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    it looks challenging..are you the main wrench bender or are you the design wizard on this team?
    how many crew do you have?
    give us some background
     
  16. Sep 22, 2009 #15
    hmm...thats an interesting one:confused:! At the moment, i am the design (not-so-wizard) person in the team.
    We have a person from electrical engineering, and he is working on the electrical systems (the lighting, horns)
    Then there is a person from mechatronics and four,five from mechanical [btw, all our going to start our third year]. At the moment, we have one person researching the previous years of this competition, trying to get as much data as available for the better teams. One-two guys will start on the chassis this week, with our teacher.
     
  17. Sep 22, 2009 #16
    So what basically, what this means is, and thats the rresult i have been getting in my calcs btw, that whatever mileage i will get will be:
    mileage = vehicle speed x time it takes for the engine to burn 1 L

    so,
    1. if we make the max speed go to, say hypothetically, 200 kph, for the engine we have discussed, i get 200 x 0.95 = 190 km/L?!!!!
    2. i actually think there would be more to this. What i mean here is that the organizers have put a limit to the min. speed (30 kph (average)) so i infer from this is that mileage is inversely related to speed: i.e more speed=>less mileage and vice-versa. Umm???

    Second, you have said to 'work it out as an ideal case' before making it more complicated. What would be the ideal case here? (i thought that by eliminating all those factors like drag etc, this is the ideal case; not sure) ?

    Thanks!
     
  18. Sep 22, 2009 #17
    Well... its more complicated than that. The equation we used is very very basic, and highly simplified.

    Our calculation shows that the faster you go the better milage you get. This is only valied for a linear region, where the power requirements are low.

    So for example, take the engine you showed in the link. If you geared it to go 10 miles in 1 hour we would be getting 10mpl. If you geared it to 20 miles in 1 hour, you would be getting double the fuel milage.
    This is valid becuase the engine is producing enough power for both speeds to be viable.

    Going at 160odd mph requires much much more power than the egnine can provide, so the equation we used is not valied.

    What you need to do is to find a speed you want to go, ideally the minimum speed you can get away with, to reduce power requirements. Add in losses. This gives you the minimum power requirement to perform the task.

    You then find the engine with the lowest specific consumtion at this speed.



    I'm busy atm, i'll come back and answer this more thoroghly at some point.
     
  19. Nov 8, 2009 #18
    hey Chris...you there? sorry for invigorating the thread after this long but i was hoping if you could remember :-)
     
  20. Nov 8, 2009 #19
    That's ok, i'm not 100% sure what is the best way to do this really. I've not got too much experience in doing this so this is basically my best educated guesss. Hopwfullly someone with more experience can help you more.



    1st task is to find a power requirement for an engine. For this you will need.
    An estimate of the losses (forces acting to slow the car) of the car moving forward at top speed. This gives a force.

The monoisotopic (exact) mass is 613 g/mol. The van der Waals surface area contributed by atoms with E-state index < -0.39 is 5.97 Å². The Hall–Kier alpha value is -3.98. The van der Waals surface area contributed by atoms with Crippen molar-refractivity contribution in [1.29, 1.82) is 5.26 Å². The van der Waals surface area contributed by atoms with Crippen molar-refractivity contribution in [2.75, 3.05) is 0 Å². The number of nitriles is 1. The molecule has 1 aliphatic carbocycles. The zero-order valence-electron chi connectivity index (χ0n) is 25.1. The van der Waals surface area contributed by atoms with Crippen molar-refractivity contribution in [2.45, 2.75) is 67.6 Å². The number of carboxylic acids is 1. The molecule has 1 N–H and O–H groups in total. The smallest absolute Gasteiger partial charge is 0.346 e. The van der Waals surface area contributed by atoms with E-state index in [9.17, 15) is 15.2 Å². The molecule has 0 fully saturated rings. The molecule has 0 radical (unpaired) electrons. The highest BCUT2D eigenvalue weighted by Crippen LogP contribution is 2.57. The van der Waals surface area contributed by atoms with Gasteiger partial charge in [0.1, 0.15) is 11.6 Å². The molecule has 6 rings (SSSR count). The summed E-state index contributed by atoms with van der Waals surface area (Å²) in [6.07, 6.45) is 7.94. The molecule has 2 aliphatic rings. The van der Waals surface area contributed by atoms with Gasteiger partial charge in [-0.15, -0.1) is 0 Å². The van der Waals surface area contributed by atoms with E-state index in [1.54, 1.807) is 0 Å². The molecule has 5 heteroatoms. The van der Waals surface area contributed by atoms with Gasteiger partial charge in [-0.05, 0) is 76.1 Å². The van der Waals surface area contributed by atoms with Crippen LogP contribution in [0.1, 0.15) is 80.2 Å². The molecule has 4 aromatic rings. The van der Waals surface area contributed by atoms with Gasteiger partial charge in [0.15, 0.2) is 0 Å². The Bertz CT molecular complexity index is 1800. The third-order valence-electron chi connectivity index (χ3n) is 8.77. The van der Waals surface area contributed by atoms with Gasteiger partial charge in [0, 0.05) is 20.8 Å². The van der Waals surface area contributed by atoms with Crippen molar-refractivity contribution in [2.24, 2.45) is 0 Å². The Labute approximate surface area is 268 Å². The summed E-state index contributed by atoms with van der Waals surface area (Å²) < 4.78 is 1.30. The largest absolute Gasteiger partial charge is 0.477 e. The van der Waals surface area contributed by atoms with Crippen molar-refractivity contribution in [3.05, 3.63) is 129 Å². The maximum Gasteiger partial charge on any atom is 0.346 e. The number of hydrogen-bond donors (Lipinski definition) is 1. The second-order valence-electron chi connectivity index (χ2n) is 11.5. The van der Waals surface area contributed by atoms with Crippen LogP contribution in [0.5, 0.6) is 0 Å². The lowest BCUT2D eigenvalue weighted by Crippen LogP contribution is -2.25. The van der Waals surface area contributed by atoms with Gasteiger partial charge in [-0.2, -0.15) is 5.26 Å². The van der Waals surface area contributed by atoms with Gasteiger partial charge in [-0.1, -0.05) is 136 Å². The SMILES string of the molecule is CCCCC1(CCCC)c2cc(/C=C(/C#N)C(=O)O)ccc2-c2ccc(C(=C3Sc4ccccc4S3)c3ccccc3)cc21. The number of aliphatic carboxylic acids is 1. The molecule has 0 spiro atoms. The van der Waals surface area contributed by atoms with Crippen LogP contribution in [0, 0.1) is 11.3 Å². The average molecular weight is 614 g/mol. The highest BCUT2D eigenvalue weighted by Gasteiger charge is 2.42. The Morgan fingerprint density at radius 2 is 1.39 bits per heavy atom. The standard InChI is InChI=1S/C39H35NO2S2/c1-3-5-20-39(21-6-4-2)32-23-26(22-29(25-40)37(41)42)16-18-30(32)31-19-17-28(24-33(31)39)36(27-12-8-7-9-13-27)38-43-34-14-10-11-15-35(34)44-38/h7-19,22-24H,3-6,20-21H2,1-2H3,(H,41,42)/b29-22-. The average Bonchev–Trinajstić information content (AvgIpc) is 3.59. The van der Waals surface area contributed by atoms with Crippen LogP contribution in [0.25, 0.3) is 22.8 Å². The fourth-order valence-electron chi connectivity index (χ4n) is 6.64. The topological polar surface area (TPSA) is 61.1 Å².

Then you need to specify a minimum top speed required, and an overall average race speed. This is done by finding the race distance and / maximum time alllowed. This will give you a velocity.

    These two are then used to find a 2 power ratings (cruise and max speed) by: P=W/t
    This is the power required at the wheel to move the car the race distance in the certain time.
    EDIT: You may very well want to specify a max acceleration as well, to find a force from F=ma to make sure the engine is capable of acceleratin the car in a given gear.

    As this power is at the wheels you need to factor in losses to get power needed at the motor output by estimating efficiencies.

    motor power * efficiencies = wheel power.


    This gives you the power motor you need, match this power requirement to a suitable engine. ie one with max power in roughly the correct rpm range and one with the lowest bsfc.

    Then you can calulate theoretical mileage from that.


    I'd suspect that is the best way for you to go about matching engine to purpose and determining potential fuel milage.
     
    Last edited: Nov 8, 2009
  21. Nov 9, 2009 #20
    thanks again chris...

    Ok..forces opposing motion
    with 36 kph (10m/s) as the max speed, and about 27 kph (7.5 m/s) as the average speed:
    1. Drag (with Cd~0.25, A=1, air density=1.2)
    = 15 N at max speed, 8.4 N at average speed

    2. Rolling resistance (Cf~0.03, W=200x9.81 N)
    = 58.9 N

    3. Gradient (max grad~5%(0.05))
    = 98 N
    (although this is a big fraction of the total opposing forces, this only acts in a portion of the track. i don't think it needs to be kept into account if have enough kinetic energy at the bottom to negate the potential energy change and losses, even if the engine is turned off) so i am not going to use this in the power calculations

    Power required to overcome
    1. Drag = Drag*velocity
    = 150 W for 36kph, 63.3 W for 27kph

    2. Rolling resistance = RR*v
    = 588.6 W for 36 kph, 441.5W for 27kph

    Total max power = 150 + 588.6 = 738.6 W
    Total average power = 63.3 + 441.5 = 504.8 W

    Now, i have in mind to use gears in two stages, firstly as the 'transmission', and then the final drive reduction by a chain-sprocket assembly. Assuming efficiencies to be 73% (85% x 85%)

    power of the engine = 738.6 / 0.73 = 1.012 kW
    so i need an engine that gives me this much power right?

    then i need to get engine charts for that engine to get the projected mileage?